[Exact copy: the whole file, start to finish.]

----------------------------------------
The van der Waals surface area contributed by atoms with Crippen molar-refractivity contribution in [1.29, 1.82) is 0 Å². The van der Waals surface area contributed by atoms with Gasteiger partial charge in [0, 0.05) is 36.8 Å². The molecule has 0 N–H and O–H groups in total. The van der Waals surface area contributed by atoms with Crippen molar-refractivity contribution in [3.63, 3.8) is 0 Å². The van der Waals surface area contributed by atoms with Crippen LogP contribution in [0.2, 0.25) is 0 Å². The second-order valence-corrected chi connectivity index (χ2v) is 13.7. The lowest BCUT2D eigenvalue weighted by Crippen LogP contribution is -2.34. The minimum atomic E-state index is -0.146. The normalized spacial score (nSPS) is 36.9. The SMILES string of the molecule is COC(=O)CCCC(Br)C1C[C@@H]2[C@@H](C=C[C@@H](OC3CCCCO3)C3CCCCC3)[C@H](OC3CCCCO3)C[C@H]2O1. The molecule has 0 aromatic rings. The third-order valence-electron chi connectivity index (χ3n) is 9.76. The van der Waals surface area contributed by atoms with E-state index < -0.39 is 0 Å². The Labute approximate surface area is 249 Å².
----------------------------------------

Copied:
The van der Waals surface area contributed by atoms with Crippen molar-refractivity contribution in [1.29, 1.82) is 0 Å². The van der Waals surface area contributed by atoms with Gasteiger partial charge in [0, 0.05) is 36.8 Å². The molecule has 0 N–H and O–H groups in total. The van der Waals surface area contributed by atoms with Crippen molar-refractivity contribution in [3.63, 3.8) is 0 Å². The van der Waals surface area contributed by atoms with Crippen LogP contribution in [0.2, 0.25) is 0 Å². The second-order valence-corrected chi connectivity index (χ2v) is 13.7. The lowest BCUT2D eigenvalue weighted by Crippen LogP contribution is -2.34. The minimum atomic E-state index is -0.146. The normalized spacial score (nSPS) is 36.9. The SMILES string of the molecule is COC(=O)CCCC(Br)C1C[C@@H]2[C@@H](C=C[C@@H](OC3CCCCO3)C3CCCCC3)[C@H](OC3CCCCO3)C[C@H]2O1. The molecule has 0 aromatic rings. The third-order valence-electron chi connectivity index (χ3n) is 9.76. The van der Waals surface area contributed by atoms with E-state index < -0.39 is 0 Å². The Labute approximate surface area is 249 Å².